Neighborhood grocery stores. Remember them? Not that long ago every neighborhood had at least one grocery store. Usually they were on a corner. Sometimes they were tiny, no larger than the houses that surrounded them; sometimes the proprietor lived in the same building. Here is a six-pack of buildings that used to be neighborhood groceries.
Henry Sawyer built this building on South Main at Daggett as a grocery store in 1909 after the great South Side fire of that year destroyed his previous building. He operated a grocery there into the early 1920s.
By 1888 Sawyer already was operating a grocery store and living at that 201 South Main location.
The building that houses the venerable Paris Coffee Shop at 704 Magnolia Street once was Safeway store no. 335.
The coffee shop in 1945 was east of Hemphill at 614 Magnolia.
This building on the near South Side is on May Street, but the main house (in right background) faces West Leuda. The house was built by brick contractor William Graham as his own residence.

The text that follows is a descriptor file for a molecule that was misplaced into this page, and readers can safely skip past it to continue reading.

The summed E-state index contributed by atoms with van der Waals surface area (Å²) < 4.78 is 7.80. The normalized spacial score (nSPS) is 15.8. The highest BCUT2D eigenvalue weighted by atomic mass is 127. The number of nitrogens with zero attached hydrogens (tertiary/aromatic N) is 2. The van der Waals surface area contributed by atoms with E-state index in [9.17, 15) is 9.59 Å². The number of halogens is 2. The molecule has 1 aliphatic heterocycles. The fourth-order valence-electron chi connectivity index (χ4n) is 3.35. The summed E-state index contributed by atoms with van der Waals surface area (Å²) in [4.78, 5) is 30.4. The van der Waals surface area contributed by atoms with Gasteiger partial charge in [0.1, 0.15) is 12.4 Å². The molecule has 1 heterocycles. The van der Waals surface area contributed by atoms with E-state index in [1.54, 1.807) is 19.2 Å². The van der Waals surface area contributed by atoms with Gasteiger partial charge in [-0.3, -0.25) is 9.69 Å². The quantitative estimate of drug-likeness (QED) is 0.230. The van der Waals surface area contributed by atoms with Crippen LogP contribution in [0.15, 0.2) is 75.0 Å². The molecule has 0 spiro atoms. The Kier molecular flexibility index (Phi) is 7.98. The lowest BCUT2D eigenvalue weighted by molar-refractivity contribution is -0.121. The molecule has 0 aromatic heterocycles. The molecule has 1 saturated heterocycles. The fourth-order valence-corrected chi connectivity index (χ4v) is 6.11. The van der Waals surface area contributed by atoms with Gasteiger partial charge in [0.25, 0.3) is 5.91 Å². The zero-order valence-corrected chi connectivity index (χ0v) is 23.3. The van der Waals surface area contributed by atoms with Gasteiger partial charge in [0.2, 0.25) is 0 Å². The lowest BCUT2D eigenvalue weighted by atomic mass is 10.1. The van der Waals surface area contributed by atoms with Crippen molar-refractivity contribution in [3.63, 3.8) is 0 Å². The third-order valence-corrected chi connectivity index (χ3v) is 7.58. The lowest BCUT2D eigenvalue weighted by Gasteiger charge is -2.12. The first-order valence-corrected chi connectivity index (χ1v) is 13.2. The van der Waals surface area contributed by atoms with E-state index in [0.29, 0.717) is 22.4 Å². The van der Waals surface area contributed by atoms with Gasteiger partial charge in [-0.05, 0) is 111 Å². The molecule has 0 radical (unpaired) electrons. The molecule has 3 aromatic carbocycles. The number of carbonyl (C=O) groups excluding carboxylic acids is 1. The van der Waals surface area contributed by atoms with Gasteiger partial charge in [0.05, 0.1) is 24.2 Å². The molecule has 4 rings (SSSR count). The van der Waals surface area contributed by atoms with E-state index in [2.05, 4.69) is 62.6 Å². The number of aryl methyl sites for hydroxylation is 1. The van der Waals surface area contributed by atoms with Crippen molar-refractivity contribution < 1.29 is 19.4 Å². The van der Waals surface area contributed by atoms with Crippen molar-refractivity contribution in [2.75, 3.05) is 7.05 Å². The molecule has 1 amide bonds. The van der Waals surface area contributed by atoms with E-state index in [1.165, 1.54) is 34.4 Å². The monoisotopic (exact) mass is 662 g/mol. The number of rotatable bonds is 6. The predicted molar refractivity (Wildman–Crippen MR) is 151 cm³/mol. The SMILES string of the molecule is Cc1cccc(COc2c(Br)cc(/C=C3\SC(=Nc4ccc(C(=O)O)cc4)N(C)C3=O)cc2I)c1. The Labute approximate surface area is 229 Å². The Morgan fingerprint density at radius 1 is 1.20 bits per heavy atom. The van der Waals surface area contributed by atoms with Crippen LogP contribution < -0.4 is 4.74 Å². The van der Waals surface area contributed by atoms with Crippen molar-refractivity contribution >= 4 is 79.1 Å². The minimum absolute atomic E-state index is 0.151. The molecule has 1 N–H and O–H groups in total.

About 1920 the Graham outbuilding was converted to house Graham Bros. grocery store. Because the Graham house was built in 1910, the outbuilding may have originally been a carriage house. (Photo from Amon Carter Museum.)
In 1957 this building at 2918 East Rosedale was Safeway store no. 325.
On the near East Side, this building on the corner of Tennessee Avenue at 1201 East Leuda was built about 1911. It long ago lost its face: awning, windows, door.
But almost a century ago Adolph Schilder operated a grocery store in that building. It continued to be a grocery store into the 1930s. Next door lived ex-slave Hattie Cole.
Here are three more from a time when people went to the corner market, not the Central Market:
(Top) William Peavler opened a grocery store across from D. McRae Elementary School at the corner of Millet and Bishop streets in 1920 in a building dating to 1915. It is now a residence.
(Center) John Beckelman ran his grocery store on Little Street from 1932 to 1953. He lived next door.
(Bottom) W. R. Hester ran a grocery store across Alston Avenue from Daggett Elementary School in a building dating to 1922.
There were no shopping carts, no credit card terminals, no “10 items or less” lines.